It was Laviolette’s turn to be furious with the refs a minute later when Philadelphia’s power play came to an abrupt end when Scott Hartnell clipped Michal Rozsival
with a high stick. Hartnell was assessed a double-minor, and Laviolette clearly thought the penalty was excessive.
There was more nastiness and two more fights before the period finally came to a close. Sean Avery
and Hartnell dropped the gloves in front of the Flyers’ net at 12:18, and Avery engaged Carcillo with one minute to go in the second.
On the faceoff that followed the Avery-Carcillo fight, Gaborik was penalized for slashing, and that penalty came back to the bite the Rangers before the horn sounded to end the period. With 2.5 seconds to play, Flyers’ captain Mike Richards tried to find Daniel Briere with a pass in front, but the puck deflected off the skate of Staal and into the net, handing Philly a huge score and a 2-0 advantage.
“I was looking over my shoulder at Briere to grab his stick and make sure he didn’t get a tip on it,” said Staal. “I looked the other way and it hit my skate. It was a tough break obviously at the end of the period like that.”
The third period began with another fight. This time, Aaron Voros and Aaron Asham dropped the gloves just three seconds after the first puck was dropped.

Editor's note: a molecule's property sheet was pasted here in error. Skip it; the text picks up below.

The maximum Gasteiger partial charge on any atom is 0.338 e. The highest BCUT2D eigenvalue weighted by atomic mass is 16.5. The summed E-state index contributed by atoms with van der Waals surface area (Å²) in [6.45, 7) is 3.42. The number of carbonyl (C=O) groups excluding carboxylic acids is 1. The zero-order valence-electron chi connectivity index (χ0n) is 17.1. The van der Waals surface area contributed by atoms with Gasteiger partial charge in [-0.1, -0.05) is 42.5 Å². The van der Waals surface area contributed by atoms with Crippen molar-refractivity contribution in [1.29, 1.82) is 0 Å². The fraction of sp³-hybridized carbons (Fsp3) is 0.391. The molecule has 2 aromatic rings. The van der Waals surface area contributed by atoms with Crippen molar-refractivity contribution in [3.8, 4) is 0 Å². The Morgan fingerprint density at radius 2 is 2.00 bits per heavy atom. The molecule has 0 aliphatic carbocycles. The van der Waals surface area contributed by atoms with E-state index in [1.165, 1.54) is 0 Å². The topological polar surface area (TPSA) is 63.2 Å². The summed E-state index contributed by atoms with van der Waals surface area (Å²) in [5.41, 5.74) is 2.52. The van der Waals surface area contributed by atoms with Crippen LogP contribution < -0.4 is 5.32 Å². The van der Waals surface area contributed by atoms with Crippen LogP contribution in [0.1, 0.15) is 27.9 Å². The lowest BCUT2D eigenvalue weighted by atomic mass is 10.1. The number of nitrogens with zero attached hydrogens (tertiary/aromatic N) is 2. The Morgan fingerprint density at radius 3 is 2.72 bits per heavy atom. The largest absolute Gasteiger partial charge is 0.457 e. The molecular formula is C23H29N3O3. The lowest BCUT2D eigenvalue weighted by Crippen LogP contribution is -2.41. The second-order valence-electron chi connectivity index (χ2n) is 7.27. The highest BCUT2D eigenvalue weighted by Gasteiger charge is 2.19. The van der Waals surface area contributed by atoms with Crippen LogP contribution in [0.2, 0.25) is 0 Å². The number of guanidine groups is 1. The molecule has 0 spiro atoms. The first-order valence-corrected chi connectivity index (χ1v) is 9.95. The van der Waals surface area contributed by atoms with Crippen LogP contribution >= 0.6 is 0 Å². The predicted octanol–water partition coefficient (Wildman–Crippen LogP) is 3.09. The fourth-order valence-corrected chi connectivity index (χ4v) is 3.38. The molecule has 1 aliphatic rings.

Unfortunately for the Rangers, the third period also played out as the first two periods had. The Flyers again shut down the visitors offensively, while having the better scoring chances themselves. In fact if not for Lundqvist, the Flyers could have added to their lead, if not doubled it, in the opening minutes of the final period.
Most impressive was Lundqvist’s sprawling left-pad stop to rob Briere who had broken in behind the defense five minutes into the third.
Rookie James van Riemsdyk had scored the first goal of the night at 15:10 of the first period for the Flyers. Veteran defenseman Chris Pronger fired a perfect outlet pass from his own zone to van Riemsdyk at the red line. Staal skated with van Riemsdyk stride for stride, but the youngster was able to bat his own rebound into the net after Lundqvist had made a strong first save.
Scoring chances were few and far between for the Rangers. Voros had an excellent one 10 minutes into the opening period when he took a hard snap shot from the right circle after a good pass from Avery. Voros’ rising shot hit Emery in the shoulder, and the rugged Rangers forward had his stick tied up so as to avert a rebound attempt.
In the second period, Enver Lisin had several prime chances to put the Rangers on the board, including a perfect deflection in front at 12:10, but Emery was there each time to make the timely save.
“We had a tougher time getting through the neutral zone tonight,” said Staal. “We really didn’t get in their zone and sustain any pressure.”
The Rangers will look to get back on track Saturday night up in Montreal when they face off against the Canadiens in another big road contest between two Original Six rivals.
|Three star selections
||JAMES VAN RIEMSDYK